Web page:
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Tracing ChinaA Forty-Year Ethnographic Journey$
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Helen F. Siu

Print publication date: 2016

Print ISBN-13: 9789888083732

Published to Hong Kong Scholarship Online: May 2017

DOI: 10.5790/hongkong/9789888083732.001.0001

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Positioning “Hong Kongers” and “New Immigrants”

Positioning “Hong Kongers” and “New Immigrants”

Chapter:
(p.319) 15 Positioning “Hong Kongers” and “New Immigrants”
Source:
Tracing China
Author(s):

Helen F. Siu

Publisher:
Hong Kong University Press
DOI:10.5790/hongkong/9789888083732.003.0015

This chapter takes a slice from the census records to examine policies, assumptions, and procedures related to a recent period of in-flow from China and to assess their impact on Hong Kong’s present and future human landscape. I focus on two waves. First, those who crossed the border to Hong Kong, often illegally, in the late 1970s and early 1980s, were labeled “new immigrants” and treated with scorn by some Hong Kong residents. They found work and were absorbed into the Hong Kong society. Many returned to their native places for marriage. In the 1990s, they started to bring to Hong Kong their mainland spouses and young children, who formed the second wave of newcomers. This wave is also known in popular parlance as “new immigrants” and, since the mid-1990s in official categories, as “new arrivals.” The meaning of the label changed somewhat, from one marking difference in the 1980s, to one hardened against those seen as society’s burden. These two waves of immigrants have posed complicated human resource and social issues for Hong Kong.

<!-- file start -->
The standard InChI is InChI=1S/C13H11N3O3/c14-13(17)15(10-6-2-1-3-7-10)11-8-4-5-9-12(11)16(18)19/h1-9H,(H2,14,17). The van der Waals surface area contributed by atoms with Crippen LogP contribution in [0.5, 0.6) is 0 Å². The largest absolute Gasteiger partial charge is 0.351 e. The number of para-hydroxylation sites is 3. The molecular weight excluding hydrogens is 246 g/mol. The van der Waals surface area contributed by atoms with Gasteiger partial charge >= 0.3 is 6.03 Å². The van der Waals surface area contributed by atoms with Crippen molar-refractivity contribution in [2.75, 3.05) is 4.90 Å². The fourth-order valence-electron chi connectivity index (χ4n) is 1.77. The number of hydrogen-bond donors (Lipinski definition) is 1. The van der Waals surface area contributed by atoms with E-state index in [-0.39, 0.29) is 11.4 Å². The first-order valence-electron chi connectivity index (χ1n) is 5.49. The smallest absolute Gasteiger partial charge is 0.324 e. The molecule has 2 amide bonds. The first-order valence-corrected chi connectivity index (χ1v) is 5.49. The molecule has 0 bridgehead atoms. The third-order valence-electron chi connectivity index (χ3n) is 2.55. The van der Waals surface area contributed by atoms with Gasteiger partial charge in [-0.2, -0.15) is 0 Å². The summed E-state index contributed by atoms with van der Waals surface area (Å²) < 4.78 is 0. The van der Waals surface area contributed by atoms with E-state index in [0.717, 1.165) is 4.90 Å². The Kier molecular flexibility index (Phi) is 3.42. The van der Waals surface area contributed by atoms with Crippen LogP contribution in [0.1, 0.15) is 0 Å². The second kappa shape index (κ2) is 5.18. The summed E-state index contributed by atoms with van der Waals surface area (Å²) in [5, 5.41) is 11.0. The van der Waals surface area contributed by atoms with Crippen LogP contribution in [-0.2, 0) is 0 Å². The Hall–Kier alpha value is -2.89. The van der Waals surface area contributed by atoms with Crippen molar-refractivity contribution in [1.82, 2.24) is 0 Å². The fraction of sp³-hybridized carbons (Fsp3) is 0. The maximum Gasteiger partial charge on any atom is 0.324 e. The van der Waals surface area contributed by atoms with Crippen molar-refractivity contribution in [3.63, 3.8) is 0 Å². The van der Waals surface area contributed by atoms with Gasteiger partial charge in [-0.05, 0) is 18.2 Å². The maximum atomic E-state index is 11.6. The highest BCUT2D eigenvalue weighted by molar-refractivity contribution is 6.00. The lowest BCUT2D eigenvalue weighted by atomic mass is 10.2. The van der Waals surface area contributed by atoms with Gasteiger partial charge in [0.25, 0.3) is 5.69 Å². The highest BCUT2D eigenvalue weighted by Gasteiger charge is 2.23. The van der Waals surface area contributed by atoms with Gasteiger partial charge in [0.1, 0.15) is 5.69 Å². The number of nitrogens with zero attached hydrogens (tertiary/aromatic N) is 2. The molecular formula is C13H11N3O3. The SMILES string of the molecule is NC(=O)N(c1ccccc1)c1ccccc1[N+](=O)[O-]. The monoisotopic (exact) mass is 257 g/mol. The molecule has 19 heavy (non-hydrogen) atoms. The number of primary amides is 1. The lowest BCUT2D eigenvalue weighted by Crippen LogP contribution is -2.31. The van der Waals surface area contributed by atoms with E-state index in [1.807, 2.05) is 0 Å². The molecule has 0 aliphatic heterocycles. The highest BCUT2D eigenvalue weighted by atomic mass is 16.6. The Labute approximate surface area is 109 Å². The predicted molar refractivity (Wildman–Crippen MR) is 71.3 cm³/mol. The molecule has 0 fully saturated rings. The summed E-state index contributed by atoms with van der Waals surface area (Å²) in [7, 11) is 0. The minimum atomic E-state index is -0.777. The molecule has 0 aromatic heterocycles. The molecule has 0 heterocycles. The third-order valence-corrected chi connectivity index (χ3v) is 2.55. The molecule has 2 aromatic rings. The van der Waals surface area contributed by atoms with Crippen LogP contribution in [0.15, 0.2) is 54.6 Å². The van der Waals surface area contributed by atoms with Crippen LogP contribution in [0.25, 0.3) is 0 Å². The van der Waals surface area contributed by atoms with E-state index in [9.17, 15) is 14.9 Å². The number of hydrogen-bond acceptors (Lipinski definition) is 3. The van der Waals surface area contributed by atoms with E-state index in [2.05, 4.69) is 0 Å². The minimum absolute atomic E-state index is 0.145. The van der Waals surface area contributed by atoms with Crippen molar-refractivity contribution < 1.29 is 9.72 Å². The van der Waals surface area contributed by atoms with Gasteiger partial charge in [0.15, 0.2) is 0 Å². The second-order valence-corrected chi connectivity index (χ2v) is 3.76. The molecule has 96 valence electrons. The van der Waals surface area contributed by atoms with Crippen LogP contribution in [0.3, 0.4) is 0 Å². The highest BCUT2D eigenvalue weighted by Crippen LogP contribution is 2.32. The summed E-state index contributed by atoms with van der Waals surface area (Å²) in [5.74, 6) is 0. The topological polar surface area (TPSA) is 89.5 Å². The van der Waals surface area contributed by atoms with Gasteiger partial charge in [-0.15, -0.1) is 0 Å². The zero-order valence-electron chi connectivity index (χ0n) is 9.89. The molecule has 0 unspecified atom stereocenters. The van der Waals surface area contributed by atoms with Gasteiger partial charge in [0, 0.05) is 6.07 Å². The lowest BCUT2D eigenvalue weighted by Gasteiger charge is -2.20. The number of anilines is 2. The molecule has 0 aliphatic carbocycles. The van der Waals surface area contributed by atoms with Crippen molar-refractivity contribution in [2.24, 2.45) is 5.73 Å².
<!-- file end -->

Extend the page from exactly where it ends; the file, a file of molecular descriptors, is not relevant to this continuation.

Keywords:   Rural-urban divide, China, Hong Kong, Anthropology, Social changes, Political changes, Identity formation, History, Culture, modernity

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